I’m very reassured to be occasionally contacted by new readers of this blog, mostly patients with MEN themselves, because they find the information useful and want to seek some more advice. However, it’s also clear that I haven’t updated the blog for a considerable period of time and – with staggering university commitments in my final year, as well as lots of other personal, time-consuming projects – I think it’s unlikely that I will be able to prioritise writing about health in the foreseeable future. I want to make it clear, though, that anyone who finds themselves reading this should feel immediately free to contact me about anything. This blog will remain here as it is now, with information both about MEN in general and about my own experience with the condition, so I hope you will find some of that useful, but if you need a little more, don’t hesitate to get in touch.
There are many families around the world who have relatives, often children, affected by devastating illnesses that cannot be cured. Those with a belief in a god may turn to faith healing, which, though ineffective, is an understandable measure given that these families are largely bereft of hope.
Much has been made of cases where treatments are available, and where faith healing has been used in place of standard medical practice, often leading to unnecessary deaths. But I came across a more intriguing case today, of a family with a genetic disorder for which a treatment exists, but which they apparently didn’t know exists.
On Mary Velez’s blog – a blog called The Way of Love, which is devoted to her career as a spirit healer – she wrote about a young boy, Marcel, whose parents came to her for help because he had been diagnosed with Multiple Endocrine Neoplasia (MEN) and was told he has less than a year to live.
As a patient with MEN myself, I know the condition very well, and, importantly, there are two types, distinguished by the different glands that they damage. I have type 1, and I suspect Marcel and his family have type 2, as type 2 is far more likely to spread as a cancer, especially when young.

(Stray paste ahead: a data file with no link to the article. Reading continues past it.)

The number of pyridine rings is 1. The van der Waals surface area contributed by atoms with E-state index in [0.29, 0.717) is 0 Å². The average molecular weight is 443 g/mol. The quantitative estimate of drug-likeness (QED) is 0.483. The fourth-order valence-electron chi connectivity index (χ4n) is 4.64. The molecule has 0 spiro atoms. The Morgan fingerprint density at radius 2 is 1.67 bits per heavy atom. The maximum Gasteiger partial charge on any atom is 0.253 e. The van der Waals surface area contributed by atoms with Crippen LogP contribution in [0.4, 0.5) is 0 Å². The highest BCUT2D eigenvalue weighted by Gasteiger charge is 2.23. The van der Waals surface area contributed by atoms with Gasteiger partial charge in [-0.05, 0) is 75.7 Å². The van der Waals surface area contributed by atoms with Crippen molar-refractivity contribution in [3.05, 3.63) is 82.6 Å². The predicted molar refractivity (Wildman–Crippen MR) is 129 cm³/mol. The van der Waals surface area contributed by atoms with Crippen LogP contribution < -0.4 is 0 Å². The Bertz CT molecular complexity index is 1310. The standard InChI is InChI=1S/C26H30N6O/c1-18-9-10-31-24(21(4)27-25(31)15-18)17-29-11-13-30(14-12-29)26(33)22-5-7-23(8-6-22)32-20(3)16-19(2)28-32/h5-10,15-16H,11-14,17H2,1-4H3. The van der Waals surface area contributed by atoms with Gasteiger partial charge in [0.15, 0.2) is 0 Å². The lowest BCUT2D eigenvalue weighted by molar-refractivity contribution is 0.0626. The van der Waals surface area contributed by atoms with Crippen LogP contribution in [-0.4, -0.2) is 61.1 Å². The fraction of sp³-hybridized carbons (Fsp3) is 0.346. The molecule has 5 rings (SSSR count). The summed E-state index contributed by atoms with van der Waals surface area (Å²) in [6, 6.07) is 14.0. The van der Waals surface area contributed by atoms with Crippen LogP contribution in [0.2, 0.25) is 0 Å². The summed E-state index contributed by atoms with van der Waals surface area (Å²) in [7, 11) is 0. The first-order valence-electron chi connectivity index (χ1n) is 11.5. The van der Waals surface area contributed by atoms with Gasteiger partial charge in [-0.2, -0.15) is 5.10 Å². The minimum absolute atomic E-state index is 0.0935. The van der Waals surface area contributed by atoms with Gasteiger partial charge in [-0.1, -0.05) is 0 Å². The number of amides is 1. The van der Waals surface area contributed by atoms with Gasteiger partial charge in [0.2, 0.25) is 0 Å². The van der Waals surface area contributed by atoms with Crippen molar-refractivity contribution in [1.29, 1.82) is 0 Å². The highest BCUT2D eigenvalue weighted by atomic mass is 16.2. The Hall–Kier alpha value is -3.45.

Both types of MEN are well-understood by educated endocrinologists, and both of them are treatable. The standard practice is to simply remove tumours wherever they occur, which sounds simplistic and can necessitate life-long medication, but it works. Now, thanks to amazing genetics research in the past few decades, patients with both MEN1 and MEN2 can expect to live as long as anyone else, so long as they have a good doctor who diagnoses it early.
For children with MEN2, and therefore with Marcel, the most important procedure is to remove the thyroids as early in life as possible in order to stop all chance of metastasis. Ordinarily, if a child’s parents already know that they have the disorder in the family, the child will have an operation very soon after birth. Sadly, even though it seems Marcel’s family was aware of the genetic condition, they and their doctors cannot have known that Marcel ought to have had his thyroids removed immediately. If they had known this, Marcel could have lived a much longer life.